at Digging Dog
Cherished by birds and gardeners alike, these deciduous, hollow-stemmed Himalayan shrubs bestow a long lasting floral and berry spectacle that extends until frost. Undemanding in any fertile soil, Leycesteria’s tall stalks appreciate an extra thick layer of winter mulch in colder climates, where they may die to the ground, but will rapidly leap skyward in the spring.
This Nepalese woodland shrub is adorned first with clusters of white-tipped, tubular pink flowers surrounded by beet red bracts. Later, its fruit matures into shiny chocolate- brown berries that taste like caramel-flavored raisins. Its pointed, heart-shaped leaves extend stiffly from bamboolike, sea-green stems. We plant it as a specimen next to walkways so that we can enjoy the colorful details.
Blooms August – October.
Size: 6' high x 4' wide; hardy to zone 7.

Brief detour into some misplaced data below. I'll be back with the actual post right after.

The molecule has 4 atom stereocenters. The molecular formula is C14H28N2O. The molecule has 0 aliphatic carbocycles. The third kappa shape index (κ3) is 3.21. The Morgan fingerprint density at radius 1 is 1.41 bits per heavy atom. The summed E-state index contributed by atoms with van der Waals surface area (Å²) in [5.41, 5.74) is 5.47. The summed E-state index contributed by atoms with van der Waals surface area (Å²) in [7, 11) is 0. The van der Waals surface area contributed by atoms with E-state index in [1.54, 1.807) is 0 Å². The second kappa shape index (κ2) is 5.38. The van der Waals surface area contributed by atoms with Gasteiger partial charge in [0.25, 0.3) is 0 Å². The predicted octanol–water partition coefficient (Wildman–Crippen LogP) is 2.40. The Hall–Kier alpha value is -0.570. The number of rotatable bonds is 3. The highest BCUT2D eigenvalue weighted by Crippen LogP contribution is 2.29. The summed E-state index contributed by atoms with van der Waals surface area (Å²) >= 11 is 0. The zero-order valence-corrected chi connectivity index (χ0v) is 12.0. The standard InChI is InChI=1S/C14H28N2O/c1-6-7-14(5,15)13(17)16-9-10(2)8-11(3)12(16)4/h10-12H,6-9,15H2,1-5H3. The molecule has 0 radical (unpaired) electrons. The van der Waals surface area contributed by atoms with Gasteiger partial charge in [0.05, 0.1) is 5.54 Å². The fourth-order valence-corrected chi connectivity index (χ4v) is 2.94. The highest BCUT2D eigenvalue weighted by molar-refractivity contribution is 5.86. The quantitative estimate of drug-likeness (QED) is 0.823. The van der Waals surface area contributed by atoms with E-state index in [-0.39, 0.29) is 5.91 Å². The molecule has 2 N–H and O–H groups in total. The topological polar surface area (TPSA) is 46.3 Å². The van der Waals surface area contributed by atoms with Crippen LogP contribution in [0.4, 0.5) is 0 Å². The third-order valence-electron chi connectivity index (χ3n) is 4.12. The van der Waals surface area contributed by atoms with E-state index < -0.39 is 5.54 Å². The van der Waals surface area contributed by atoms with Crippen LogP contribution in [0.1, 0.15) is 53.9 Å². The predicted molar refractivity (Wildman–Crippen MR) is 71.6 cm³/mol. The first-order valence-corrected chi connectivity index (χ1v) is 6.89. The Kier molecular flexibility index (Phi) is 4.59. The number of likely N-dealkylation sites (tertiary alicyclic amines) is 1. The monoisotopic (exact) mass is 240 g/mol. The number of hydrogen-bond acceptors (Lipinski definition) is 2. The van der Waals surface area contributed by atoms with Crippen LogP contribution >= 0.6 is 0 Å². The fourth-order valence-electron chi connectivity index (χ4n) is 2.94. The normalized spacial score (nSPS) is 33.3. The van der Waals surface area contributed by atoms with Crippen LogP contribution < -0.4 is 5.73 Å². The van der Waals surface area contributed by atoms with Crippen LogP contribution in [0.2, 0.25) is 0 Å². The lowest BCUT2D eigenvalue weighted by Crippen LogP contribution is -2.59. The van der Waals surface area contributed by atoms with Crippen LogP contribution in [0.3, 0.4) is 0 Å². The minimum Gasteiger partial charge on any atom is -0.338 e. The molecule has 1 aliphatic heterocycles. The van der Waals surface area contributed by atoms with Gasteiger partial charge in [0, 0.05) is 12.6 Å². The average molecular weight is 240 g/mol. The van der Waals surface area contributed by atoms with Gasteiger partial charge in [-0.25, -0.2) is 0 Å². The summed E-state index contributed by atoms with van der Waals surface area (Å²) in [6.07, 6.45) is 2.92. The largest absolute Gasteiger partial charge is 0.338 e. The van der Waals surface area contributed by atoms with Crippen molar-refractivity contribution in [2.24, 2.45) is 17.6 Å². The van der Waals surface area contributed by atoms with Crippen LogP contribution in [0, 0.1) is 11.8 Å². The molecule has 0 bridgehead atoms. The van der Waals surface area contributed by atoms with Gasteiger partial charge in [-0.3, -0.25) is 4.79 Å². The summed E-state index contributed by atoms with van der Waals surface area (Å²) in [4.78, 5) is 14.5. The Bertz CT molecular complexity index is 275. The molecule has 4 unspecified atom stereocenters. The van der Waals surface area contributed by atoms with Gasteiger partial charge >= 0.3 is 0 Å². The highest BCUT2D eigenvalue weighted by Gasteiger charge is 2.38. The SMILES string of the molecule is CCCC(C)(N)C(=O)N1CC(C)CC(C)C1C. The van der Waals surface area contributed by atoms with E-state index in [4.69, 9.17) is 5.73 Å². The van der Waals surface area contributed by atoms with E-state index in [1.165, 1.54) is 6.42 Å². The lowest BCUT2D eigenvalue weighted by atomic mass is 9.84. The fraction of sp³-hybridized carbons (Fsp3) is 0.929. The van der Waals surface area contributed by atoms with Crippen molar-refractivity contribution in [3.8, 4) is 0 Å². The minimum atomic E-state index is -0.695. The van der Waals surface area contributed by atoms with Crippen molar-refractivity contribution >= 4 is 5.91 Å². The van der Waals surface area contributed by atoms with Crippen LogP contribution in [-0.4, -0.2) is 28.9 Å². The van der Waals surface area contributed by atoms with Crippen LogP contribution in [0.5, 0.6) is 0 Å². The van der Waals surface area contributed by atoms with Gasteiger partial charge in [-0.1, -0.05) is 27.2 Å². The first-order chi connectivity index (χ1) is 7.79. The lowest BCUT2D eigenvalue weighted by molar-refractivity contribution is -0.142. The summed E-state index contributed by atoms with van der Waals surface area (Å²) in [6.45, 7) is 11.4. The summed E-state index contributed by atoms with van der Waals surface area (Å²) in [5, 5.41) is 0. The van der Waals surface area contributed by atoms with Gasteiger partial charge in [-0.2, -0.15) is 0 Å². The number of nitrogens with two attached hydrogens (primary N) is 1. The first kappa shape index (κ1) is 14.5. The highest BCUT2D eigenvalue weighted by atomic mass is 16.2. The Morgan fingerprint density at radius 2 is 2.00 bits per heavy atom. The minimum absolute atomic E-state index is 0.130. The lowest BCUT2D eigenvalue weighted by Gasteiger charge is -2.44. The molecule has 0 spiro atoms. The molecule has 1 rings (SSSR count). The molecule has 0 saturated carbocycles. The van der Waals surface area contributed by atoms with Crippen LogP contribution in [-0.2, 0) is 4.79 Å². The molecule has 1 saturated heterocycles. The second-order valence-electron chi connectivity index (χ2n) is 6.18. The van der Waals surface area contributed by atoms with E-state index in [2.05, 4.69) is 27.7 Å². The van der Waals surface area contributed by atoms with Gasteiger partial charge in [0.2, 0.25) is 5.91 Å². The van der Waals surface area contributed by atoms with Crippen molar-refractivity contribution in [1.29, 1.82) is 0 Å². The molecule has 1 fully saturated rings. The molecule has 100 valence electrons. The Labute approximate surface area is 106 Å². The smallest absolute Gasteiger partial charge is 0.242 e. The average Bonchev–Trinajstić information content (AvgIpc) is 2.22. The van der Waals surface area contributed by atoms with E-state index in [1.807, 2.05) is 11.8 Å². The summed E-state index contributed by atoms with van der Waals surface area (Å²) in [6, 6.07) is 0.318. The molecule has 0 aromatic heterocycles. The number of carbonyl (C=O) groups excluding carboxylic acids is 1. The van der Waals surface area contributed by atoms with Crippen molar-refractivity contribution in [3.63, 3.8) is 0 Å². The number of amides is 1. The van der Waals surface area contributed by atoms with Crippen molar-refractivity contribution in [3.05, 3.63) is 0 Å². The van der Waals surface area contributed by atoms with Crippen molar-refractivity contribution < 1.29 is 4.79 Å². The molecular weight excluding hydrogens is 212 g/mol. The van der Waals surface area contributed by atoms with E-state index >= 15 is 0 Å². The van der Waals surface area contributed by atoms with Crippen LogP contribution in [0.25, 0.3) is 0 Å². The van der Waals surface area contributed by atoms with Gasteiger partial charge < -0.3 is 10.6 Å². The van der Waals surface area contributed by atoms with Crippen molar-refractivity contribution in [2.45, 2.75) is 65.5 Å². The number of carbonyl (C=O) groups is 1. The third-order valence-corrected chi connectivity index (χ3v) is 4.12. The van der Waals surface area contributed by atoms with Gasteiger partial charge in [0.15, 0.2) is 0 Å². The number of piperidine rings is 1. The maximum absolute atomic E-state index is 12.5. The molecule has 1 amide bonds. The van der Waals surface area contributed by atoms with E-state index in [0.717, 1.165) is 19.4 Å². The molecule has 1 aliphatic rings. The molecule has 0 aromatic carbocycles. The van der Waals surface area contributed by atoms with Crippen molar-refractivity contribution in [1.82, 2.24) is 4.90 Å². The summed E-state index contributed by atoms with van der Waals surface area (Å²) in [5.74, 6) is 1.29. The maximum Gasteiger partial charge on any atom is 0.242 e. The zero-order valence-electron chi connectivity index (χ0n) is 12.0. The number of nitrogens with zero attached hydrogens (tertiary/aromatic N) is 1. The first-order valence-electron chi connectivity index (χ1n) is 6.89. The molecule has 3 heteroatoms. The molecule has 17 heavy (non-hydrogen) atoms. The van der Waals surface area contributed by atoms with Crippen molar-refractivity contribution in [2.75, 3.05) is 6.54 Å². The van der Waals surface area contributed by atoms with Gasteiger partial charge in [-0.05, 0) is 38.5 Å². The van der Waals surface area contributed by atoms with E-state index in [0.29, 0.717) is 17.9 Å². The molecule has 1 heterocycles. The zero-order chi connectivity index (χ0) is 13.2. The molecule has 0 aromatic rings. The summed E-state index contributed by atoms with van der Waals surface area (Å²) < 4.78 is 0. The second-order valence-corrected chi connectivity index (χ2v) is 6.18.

Leycesteria formosa (S-0274)
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Dainty blooms and unfurling leaves forge an early spring treasure trove of color and texture.
In the last ten days, we’ve experienced all kinds of weather at Digging Dog, including frosty mornings, torrential downpours, deafening hail, glorious sunny 70 º afternoons and even sleet! Thankfully spring is almost here and signs of its arrival grow more evident every day. Brimming with possibility, youthful growth and pristine delicacy, the early spring garden is a fresh treasure trove of color and texture. The plants featured in this newsletter caught my eye while walking through the nursery and along the surrounding borders. Hopefully, a handful of them will spark your interest as well! All of us here at the nursery wish you a very happy spring and countless happy afternoons digging in a garden! Digging Dog's mid March 2017 Newsletter Link
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